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DUCATI HILLCLIMBER 62

Bobber

Hillclimber 62 is the result of our collaboration with our friend Alain Wicki, a Swiss skeleton racer who competed from the 1980s to the early first decade of the 21st century. He won a complete set of medals in the men’s event at the FIBT World Championships with a gold in 1989, a silver in 1998, and a bronze in 1982. Wicki won the overall men’s Skeleton World Cup title in 1988-9. Alain, who is a great fan of vintage motorcycles invited us to design a “Bobber” motorcycle based on a Ducati sport classic 1000 sport. A “Bobber” is a stock motorcycle without major modifications, except that most or all of the parts which do not contribute to speed and/or performance have been removed or shortened (i.e. “bobbed”). Hillclimber 62 design was inspired by vintage motorcycles, racers, speed, passion, elegance, and the appreciation of originality, we wished to reconquer the essence of a time when metal sheets were hand-shaped to create exclusive motorbike parts and when beauty was found in the crafting of simple, elegant details… We made a whole new tank for this bike. The dimensions of the frame were matched for a seamless fit. The airbox and ignition switch have been integrated into the shell and it’s still good for 1½ gallons of fuel. The front section is actually just the airbox cover with the rear section houses the fuel. We stuck with the original fuel pump to avoid any issues with the injection system and we also included a pop-up fuel cap that fits perfectly with the lines of the tank and tail. Hillclimbing is a branch of motorsport in which drivers compete against the clock to complete an uphill course. It is one of the oldest forms of motorsport, since the first known Hillclimb at La Turbie near Nice, France took place as long ago as 31 January 1897. The Hillclimb held at Shelsley Walsh, in Worcestershire, England is the world’s oldest continuously staged motorsport event still staged on its original course, having been first run in 1905. The longest permanent Hillclimb in the UK is at Harewood in West Yorkshire, with a track length of 1448 meters. The “bobbing” of motorcycles goes back to the 1930s, 1940s, and 1950s, to the days of classic Dirt Track Racing, Road Racing, and Hill Climbing events. During those days there was no big after sales market like we got right now, and the most effective way to increase performance was to shed as much weight as possible. So it was that during those days guys would ride their bike to work during the week, and during the weekend they would ride it to a motorsports event, open the toolbox, strip off all ballast from the bike, and participate in the race! After the race, the owner would put all parts back on again to make the bike street legal. That is if the bike had not been crashed too bad during the race… In the 1930s, 1940s, and 1950s “Bobbing” was about the only way for the normal guy to increase the speed and performance of his Bike. It was in those days that Bobbers came into being. These bikes were the Original Bobbers! This historic racing tradition forms the basis of our general perception and definition of a Bobber.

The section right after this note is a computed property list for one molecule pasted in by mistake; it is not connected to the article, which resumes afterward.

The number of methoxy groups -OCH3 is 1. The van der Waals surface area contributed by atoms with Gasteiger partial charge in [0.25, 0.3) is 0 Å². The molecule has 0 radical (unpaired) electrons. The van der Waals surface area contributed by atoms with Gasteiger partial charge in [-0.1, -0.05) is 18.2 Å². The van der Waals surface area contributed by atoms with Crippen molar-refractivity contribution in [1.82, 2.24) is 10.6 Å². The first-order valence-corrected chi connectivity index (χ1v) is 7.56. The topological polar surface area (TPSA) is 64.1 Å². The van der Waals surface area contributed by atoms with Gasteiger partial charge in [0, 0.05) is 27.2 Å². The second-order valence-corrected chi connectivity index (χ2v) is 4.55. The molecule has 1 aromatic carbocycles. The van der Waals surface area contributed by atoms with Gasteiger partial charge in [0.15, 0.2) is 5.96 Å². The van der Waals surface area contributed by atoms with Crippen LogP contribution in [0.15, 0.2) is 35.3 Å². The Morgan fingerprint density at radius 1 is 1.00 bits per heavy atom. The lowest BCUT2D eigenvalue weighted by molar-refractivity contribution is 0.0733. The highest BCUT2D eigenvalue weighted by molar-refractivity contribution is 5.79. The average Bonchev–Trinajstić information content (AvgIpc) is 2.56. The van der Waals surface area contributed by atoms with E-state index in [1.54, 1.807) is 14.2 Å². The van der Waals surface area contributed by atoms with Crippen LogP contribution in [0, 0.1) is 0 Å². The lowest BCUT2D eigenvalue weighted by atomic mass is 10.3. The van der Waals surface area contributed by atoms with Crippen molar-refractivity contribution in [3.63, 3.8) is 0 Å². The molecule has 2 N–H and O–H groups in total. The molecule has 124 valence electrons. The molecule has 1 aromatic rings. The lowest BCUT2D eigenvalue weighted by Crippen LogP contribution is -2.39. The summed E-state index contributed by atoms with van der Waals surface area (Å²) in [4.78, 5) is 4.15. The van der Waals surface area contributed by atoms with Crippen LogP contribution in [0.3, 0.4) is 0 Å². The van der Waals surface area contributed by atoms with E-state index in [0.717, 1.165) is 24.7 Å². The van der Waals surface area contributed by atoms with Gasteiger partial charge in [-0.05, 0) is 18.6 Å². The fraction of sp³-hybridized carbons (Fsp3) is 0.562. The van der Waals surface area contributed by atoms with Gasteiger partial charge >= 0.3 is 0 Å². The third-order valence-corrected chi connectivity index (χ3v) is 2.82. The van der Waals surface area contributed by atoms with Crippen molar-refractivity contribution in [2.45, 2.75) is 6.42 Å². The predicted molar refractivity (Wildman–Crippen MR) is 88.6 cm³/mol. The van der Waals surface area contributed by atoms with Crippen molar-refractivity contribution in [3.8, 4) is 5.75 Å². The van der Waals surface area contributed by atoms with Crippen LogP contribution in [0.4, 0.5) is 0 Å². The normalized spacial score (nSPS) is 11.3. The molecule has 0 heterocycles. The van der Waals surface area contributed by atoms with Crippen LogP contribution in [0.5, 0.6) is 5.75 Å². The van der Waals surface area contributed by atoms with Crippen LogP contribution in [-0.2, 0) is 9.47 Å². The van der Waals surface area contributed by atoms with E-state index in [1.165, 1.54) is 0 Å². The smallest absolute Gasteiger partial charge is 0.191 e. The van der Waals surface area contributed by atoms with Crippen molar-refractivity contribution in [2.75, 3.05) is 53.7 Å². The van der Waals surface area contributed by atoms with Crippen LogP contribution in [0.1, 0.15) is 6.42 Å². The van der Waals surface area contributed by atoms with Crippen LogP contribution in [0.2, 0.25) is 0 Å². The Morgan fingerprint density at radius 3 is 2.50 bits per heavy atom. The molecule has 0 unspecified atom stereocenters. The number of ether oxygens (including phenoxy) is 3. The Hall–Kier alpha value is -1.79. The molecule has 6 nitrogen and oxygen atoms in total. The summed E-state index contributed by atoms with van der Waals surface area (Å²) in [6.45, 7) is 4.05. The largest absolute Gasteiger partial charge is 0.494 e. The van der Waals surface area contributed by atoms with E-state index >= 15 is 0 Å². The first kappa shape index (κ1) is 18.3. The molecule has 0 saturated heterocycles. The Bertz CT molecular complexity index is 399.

Awards

Hillclimber 62 was appointed for the Special Exhibition at the Concorso D’Eleganza Villa D’Este 2012.

Year

2012

Date

September 14, 2012

Category

Automotive design, Design